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State Council for Persons with Disabilities

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On December 20th, 2017 I went to work despite not feeling that great. I had been overworking as I used to wear a lot of "hats" at my job. I was a manager/chef/banquet manager/line cook/prep cook/caterer... at a very busy restaurant chain in southern Delaware/ Maryland. Upon arriving at work I felt very fatigued, not at all myself, but I decided to brush it off as that is my nature. However, I began to sweat and as a reflex, I went to the restroom to wash my face in an effort to control the heat I was feeling throughout my body and to gather myself and do a body scan. When I tried to open the restroom door with my right hand, I noticed that my right hand and arm were not responding. I quickly opened the door with my left hand, entered the dining room and collapsed. The next thing I remember I woke up in Atlanta General Hospital with a rubber ball in my right hand with the word "stroke" in my mind. I had no idea what the word "stroke" meant, nor did I have a name for water, but I knew I was thirsty. I had no idea of the extent the stroke created in that moment, but I would soon find out. That afternoon a nurse came in the room and asked me to lift my right hand over my head. In my mind I said, "no problem", not the words did not reach my lips. "That is strange", I thought to myself. Deficit #1 speech was gone. The nurse said, "you had a stroke in the left part of my brain, and it affected the area in your brain that controls your speech. Now, could you please lift your right hand over your head?" So, I did as she asked, except I raised my left arm over my head, my right arm did not respond at all. Instead, my left arm got the signal and functioned to compensate for this new deficit. She mentioned that I used my left arm, not my right, so "please concentrate on moving your right arm over your head". After several attempts to get my right arm to obey, I gave up. I was beyond exhausted and frustrated, so I used my left hand to hold up my right hand over my head, hoping this would suffice. I just wanted to rest and sleep, but she corrected me by holding my left arm down, and in a very stern voice commanded me to lift my right hand and arm. By now I thought, "this is serious. My brain was not connecting to my right arm and hand."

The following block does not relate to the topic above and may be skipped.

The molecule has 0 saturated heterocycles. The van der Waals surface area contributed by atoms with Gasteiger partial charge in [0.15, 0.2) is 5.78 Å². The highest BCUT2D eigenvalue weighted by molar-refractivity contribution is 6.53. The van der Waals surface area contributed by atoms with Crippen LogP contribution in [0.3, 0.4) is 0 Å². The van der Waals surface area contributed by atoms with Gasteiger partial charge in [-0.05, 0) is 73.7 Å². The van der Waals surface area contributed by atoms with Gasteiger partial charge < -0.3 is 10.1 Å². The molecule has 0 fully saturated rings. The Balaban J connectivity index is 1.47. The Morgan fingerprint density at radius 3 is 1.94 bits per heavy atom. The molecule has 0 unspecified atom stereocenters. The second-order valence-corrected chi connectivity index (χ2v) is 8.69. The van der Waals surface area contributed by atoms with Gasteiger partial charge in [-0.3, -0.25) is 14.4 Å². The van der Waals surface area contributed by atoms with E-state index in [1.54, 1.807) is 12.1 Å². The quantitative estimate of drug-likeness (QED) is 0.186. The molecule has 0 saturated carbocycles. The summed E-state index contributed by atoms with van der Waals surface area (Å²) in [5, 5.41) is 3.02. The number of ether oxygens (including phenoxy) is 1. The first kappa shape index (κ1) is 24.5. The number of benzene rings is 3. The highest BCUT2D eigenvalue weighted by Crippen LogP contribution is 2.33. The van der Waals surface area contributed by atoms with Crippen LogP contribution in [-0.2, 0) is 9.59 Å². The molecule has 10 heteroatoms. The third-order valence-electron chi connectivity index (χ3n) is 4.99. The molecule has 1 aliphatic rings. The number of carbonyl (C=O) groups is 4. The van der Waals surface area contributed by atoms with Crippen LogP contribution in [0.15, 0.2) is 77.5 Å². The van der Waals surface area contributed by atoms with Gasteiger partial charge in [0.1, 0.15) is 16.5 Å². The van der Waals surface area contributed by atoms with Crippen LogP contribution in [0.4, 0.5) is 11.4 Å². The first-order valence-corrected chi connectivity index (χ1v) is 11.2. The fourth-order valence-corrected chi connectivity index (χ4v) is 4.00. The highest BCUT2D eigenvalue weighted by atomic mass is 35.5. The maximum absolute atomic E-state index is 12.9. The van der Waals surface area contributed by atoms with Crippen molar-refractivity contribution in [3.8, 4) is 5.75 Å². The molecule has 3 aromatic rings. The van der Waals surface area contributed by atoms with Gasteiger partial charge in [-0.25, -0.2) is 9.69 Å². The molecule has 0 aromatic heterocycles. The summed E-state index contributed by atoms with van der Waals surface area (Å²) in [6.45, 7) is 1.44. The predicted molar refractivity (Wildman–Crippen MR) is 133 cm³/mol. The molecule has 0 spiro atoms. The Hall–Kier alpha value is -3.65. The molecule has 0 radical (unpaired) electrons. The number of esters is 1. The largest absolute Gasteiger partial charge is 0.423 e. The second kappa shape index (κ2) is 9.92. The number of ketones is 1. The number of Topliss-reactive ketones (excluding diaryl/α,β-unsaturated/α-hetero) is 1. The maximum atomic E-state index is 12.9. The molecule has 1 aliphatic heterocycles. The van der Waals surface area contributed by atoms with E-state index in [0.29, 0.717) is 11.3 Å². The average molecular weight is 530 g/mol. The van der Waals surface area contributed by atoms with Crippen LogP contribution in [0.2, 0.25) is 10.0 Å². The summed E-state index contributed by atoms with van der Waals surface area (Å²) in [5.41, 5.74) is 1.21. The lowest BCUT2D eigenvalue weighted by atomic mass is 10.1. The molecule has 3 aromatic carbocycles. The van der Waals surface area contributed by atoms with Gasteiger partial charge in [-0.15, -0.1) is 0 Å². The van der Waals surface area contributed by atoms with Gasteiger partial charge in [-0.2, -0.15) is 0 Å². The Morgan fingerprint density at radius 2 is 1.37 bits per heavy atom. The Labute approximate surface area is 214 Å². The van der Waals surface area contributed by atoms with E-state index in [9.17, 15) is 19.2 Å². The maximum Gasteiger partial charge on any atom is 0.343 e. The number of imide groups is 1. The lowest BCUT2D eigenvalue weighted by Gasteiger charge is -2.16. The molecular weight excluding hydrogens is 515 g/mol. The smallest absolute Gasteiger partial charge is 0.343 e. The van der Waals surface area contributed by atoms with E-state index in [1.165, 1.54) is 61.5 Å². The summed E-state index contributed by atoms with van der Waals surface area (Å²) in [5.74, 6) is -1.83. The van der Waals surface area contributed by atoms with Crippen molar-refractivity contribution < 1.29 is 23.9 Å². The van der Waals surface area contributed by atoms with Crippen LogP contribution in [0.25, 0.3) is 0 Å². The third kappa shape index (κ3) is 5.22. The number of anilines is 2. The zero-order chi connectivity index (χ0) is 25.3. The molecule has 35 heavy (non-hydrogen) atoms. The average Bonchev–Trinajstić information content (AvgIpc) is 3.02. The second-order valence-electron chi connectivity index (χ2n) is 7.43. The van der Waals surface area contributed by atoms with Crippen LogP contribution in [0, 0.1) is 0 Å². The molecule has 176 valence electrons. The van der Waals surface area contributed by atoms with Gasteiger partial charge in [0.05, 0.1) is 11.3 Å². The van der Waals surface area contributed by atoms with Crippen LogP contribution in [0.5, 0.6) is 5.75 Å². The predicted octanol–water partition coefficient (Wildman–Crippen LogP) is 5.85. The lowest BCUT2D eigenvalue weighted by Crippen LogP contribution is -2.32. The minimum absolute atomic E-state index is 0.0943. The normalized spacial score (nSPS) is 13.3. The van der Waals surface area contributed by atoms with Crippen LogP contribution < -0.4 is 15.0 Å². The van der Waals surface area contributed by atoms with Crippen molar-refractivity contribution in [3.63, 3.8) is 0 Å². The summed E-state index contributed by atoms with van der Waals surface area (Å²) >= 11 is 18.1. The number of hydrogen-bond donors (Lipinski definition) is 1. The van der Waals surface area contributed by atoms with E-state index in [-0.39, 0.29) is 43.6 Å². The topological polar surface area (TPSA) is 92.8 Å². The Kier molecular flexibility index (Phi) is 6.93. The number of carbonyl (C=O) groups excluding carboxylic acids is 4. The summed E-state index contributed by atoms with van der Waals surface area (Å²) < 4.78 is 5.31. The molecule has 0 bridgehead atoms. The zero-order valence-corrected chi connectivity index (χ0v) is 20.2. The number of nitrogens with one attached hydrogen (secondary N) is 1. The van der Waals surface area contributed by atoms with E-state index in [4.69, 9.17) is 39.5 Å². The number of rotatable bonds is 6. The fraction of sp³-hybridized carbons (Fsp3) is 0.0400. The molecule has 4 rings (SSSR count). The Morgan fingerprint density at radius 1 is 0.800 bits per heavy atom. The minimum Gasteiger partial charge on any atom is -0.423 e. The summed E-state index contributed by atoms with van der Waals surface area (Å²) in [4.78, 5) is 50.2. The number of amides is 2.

After several attempts I finally got my right hand to move ever so slightly, but I was exhausted by that effort. But she insisted I repeat these movements over and over while my energy drained more and more with each attempt. All i wanted to do is sleep and I wanted her to go away. Little did I know at the time she was saving my life, for if not for her the mobility may never come back unless these repeated movements were used to rewire my broken brain. She never gave up on me, and that was my first exposure to my new life as a stroke survivor. She even played the "Rocky" theme song over and over that day, prompting me to keep moving my right hand as the part of what was left of my brain was trying to account for all of my new deficits and damage the stroke did to my brain. Quickly I saw she was my savior, that the way out of this is to repeat, repeat, repeat and oh yeah, you get the idea, repeat again and again ad-Infiniti. The horror and trauma of those few waking minutes felt like a lifetime as I gauged where and who I am in relation to who and what I was prior to this incident. The word "shocking" came to mind as I saw that I was really screwed up. Then I had to go to the bathroom. I hit the call button and the nurse came and I motioned I wanted to go to the bathroom only to realize my right leg wasn't responding either. It was then that I knew that the same procedure (repeat, repeat, repeat) would be my road to recovery in all aspects of my new life as a stroke survivor. I must note that I lived in two Buddhist monasteries where I learned mindfulness meditation, and this would be critical to my recovery. Along with my physical and speech deficits I have memory issues (reading, writing, math, among cognitive issues) that are still part of my therapies going forward. Being a former artist from a very young age, art became a constant companion on my road to recovery as well as a source of happiness and joy amidst the anxiety and depression as well as a form of relaxation.